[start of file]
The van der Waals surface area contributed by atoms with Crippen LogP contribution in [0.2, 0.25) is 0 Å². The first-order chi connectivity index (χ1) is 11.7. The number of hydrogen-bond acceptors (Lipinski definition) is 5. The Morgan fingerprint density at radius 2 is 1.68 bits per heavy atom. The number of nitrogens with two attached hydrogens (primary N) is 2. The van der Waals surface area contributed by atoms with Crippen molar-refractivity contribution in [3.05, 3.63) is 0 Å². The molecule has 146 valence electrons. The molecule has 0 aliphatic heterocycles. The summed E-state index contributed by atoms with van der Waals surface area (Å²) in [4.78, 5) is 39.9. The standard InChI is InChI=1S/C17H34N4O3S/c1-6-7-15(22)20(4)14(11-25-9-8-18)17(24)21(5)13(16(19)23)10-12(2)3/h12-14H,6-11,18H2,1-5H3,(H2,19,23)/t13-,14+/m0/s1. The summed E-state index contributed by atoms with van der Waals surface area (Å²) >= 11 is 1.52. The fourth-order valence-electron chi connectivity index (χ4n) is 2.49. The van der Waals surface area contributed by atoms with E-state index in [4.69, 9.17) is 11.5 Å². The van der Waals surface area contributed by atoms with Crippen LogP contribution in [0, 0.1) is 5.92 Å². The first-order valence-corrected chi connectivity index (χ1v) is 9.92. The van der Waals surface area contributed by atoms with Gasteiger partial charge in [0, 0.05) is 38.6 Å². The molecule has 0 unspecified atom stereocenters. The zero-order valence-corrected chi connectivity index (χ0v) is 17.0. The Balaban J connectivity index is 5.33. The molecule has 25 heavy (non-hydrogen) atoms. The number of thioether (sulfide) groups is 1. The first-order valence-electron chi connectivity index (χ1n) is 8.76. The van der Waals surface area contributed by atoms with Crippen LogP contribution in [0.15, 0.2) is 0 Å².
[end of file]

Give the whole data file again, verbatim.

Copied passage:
The van der Waals surface area contributed by atoms with Crippen LogP contribution in [0.2, 0.25) is 0 Å². The first-order chi connectivity index (χ1) is 11.7. The number of hydrogen-bond acceptors (Lipinski definition) is 5. The Morgan fingerprint density at radius 2 is 1.68 bits per heavy atom. The number of nitrogens with two attached hydrogens (primary N) is 2. The van der Waals surface area contributed by atoms with Crippen molar-refractivity contribution in [3.05, 3.63) is 0 Å². The molecule has 146 valence electrons. The molecule has 0 aliphatic heterocycles. The summed E-state index contributed by atoms with van der Waals surface area (Å²) in [4.78, 5) is 39.9. The standard InChI is InChI=1S/C17H34N4O3S/c1-6-7-15(22)20(4)14(11-25-9-8-18)17(24)21(5)13(16(19)23)10-12(2)3/h12-14H,6-11,18H2,1-5H3,(H2,19,23)/t13-,14+/m0/s1. The summed E-state index contributed by atoms with van der Waals surface area (Å²) >= 11 is 1.52. The fourth-order valence-electron chi connectivity index (χ4n) is 2.49. The van der Waals surface area contributed by atoms with E-state index in [4.69, 9.17) is 11.5 Å². The van der Waals surface area contributed by atoms with Crippen LogP contribution in [0, 0.1) is 5.92 Å². The first-order valence-corrected chi connectivity index (χ1v) is 9.92. The van der Waals surface area contributed by atoms with Gasteiger partial charge in [0, 0.05) is 38.6 Å². The molecule has 0 unspecified atom stereocenters. The zero-order valence-corrected chi connectivity index (χ0v) is 17.0. The Balaban J connectivity index is 5.33. The molecule has 25 heavy (non-hydrogen) atoms. The number of thioether (sulfide) groups is 1. The first-order valence-electron chi connectivity index (χ1n) is 8.76. The van der Waals surface area contributed by atoms with Crippen LogP contribution in [0.15, 0.2) is 0 Å².